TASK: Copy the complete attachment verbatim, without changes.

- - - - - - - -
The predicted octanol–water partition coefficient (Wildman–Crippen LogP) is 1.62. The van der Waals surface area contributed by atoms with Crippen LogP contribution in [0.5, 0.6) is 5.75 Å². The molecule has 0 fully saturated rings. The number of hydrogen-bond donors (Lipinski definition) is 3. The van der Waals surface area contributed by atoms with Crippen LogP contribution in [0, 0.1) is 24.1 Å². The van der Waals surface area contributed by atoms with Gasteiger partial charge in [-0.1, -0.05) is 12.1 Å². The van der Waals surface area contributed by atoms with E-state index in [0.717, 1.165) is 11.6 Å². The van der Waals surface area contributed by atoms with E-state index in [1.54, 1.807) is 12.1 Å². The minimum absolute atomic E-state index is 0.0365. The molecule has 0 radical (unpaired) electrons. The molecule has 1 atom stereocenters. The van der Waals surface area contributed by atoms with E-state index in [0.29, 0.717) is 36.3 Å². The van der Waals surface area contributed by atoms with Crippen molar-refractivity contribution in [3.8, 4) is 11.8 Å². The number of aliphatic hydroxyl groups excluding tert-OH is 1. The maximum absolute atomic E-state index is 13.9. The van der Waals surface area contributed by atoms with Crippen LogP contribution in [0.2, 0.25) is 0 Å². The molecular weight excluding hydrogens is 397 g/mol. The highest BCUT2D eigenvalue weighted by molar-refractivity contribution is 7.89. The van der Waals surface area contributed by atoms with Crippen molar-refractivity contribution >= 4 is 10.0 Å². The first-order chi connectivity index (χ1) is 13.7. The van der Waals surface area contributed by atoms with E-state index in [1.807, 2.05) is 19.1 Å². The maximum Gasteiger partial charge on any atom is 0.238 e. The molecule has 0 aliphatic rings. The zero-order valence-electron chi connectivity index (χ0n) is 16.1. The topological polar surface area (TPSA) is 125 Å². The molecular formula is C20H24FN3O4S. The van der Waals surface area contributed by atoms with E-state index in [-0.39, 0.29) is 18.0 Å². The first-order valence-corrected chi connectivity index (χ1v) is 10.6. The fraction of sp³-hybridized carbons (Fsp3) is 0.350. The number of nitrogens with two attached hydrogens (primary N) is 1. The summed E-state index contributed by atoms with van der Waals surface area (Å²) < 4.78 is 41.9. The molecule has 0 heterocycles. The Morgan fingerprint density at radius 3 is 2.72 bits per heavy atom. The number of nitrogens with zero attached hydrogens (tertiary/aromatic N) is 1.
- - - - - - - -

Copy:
The predicted octanol–water partition coefficient (Wildman–Crippen LogP) is 1.62. The van der Waals surface area contributed by atoms with Crippen LogP contribution in [0.5, 0.6) is 5.75 Å². The molecule has 0 fully saturated rings. The number of hydrogen-bond donors (Lipinski definition) is 3. The van der Waals surface area contributed by atoms with Crippen LogP contribution in [0, 0.1) is 24.1 Å². The van der Waals surface area contributed by atoms with Gasteiger partial charge in [-0.1, -0.05) is 12.1 Å². The van der Waals surface area contributed by atoms with E-state index in [0.717, 1.165) is 11.6 Å². The van der Waals surface area contributed by atoms with E-state index in [1.54, 1.807) is 12.1 Å². The minimum absolute atomic E-state index is 0.0365. The molecule has 0 radical (unpaired) electrons. The molecule has 1 atom stereocenters. The van der Waals surface area contributed by atoms with E-state index in [0.29, 0.717) is 36.3 Å². The van der Waals surface area contributed by atoms with Crippen molar-refractivity contribution in [3.8, 4) is 11.8 Å². The number of aliphatic hydroxyl groups excluding tert-OH is 1. The maximum absolute atomic E-state index is 13.9. The van der Waals surface area contributed by atoms with Crippen LogP contribution in [0.2, 0.25) is 0 Å². The molecular weight excluding hydrogens is 397 g/mol. The highest BCUT2D eigenvalue weighted by molar-refractivity contribution is 7.89. The van der Waals surface area contributed by atoms with Crippen molar-refractivity contribution >= 4 is 10.0 Å². The first-order chi connectivity index (χ1) is 13.7. The van der Waals surface area contributed by atoms with E-state index in [1.807, 2.05) is 19.1 Å². The maximum Gasteiger partial charge on any atom is 0.238 e. The molecule has 0 aliphatic rings. The zero-order valence-electron chi connectivity index (χ0n) is 16.1. The topological polar surface area (TPSA) is 125 Å². The molecular formula is C20H24FN3O4S. The van der Waals surface area contributed by atoms with E-state index in [-0.39, 0.29) is 18.0 Å². The first-order valence-corrected chi connectivity index (χ1v) is 10.6. The fraction of sp³-hybridized carbons (Fsp3) is 0.350. The number of nitrogens with two attached hydrogens (primary N) is 1. The summed E-state index contributed by atoms with van der Waals surface area (Å²) < 4.78 is 41.9. The molecule has 0 heterocycles. The Morgan fingerprint density at radius 3 is 2.72 bits per heavy atom. The number of nitrogens with zero attached hydrogens (tertiary/aromatic N) is 1.